In 2003 Paul Ford wrote a rather nice endorsement for colophons:
Rogers’ book terminates with a tremendous 3-page colophon, which wonders aloud if it is not perhaps “the longest colophon on record.” I take this personally, as a challenge for some day in the future, a challenge to create a colophon that transcends all colophons, a colophon that not only mentions the fonts of choice, but describes the sensuous lilt of certain descenders, offering prayers for good linespacing and a hymn to the golden ratio—a colophon that compares the kerned nestling of the “a” against the “W” in “Water” to the cuddling Madonna and child, and describes not only the paper that holds the ink but explains how the exact proportions of the lowercase “q” were debated so avidly that there was a stabbing in the foundry.
It is time for a colophon that explains how thousands of arbitrary hieroglyphs, the product of cognitive processes and some writer’s yearnings, when arranged on the page, form a community of relationships, a living colony redolent in turn of monk’s robes, boiling lead, and the chemical funk of the Linotronic spitting out its tongue of film. Time for a colophon that explains how a page of a book is a tangent off the great expanding unified sphere of language, with monkey grunts at its core and Web sites in its mantle. A colophon that explains how the linear strings of characters which make up prose or poetry can be broken into lines and arranged into sensuous comforts that salve the most polar loneliness. A colophon so overwritten as to make David Foster Wallace look like Raymond Carver, and by its very overwrittenness, absolutely transcendent, as dense as osmium and so obsidian-opaque in its beauty as to deny any reader whose soul is not purified a glance into its mysteries—a colophon which cannot be seen by the uninitiated, but is instead delivered to the pure of page by angels with san-serif wings at the moment of death, providing them with the sacred knowledge necessary to ascend to typographic heaven, where the true letterforms of which our own are only shadows are made manifest and the books are written using the infinite alphabet of the language of God.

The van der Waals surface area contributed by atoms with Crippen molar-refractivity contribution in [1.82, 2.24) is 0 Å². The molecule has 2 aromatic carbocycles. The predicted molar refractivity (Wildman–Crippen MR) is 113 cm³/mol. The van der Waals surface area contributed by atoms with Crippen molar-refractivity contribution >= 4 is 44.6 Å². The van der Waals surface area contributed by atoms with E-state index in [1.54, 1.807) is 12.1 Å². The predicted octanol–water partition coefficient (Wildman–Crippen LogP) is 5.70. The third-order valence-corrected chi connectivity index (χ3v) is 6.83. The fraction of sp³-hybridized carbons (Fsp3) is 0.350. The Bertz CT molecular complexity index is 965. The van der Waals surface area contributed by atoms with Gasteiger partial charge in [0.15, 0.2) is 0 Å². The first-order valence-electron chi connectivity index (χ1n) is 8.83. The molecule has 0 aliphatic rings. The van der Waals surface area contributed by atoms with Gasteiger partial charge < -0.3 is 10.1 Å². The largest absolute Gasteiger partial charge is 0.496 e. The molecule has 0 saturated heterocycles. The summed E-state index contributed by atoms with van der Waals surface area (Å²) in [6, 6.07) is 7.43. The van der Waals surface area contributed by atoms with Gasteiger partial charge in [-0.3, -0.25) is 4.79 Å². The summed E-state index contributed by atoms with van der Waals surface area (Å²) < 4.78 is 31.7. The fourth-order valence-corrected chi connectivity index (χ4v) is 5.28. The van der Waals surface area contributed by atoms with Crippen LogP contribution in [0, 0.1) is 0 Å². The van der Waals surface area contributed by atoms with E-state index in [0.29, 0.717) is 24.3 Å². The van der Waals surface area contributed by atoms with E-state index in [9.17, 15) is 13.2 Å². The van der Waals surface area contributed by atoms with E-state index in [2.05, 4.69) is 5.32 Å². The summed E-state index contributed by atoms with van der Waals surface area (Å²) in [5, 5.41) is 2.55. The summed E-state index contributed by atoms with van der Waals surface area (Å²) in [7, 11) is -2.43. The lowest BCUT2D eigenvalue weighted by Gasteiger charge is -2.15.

(Via Robin Rendle’s excellent Adventures in Typography newsletter)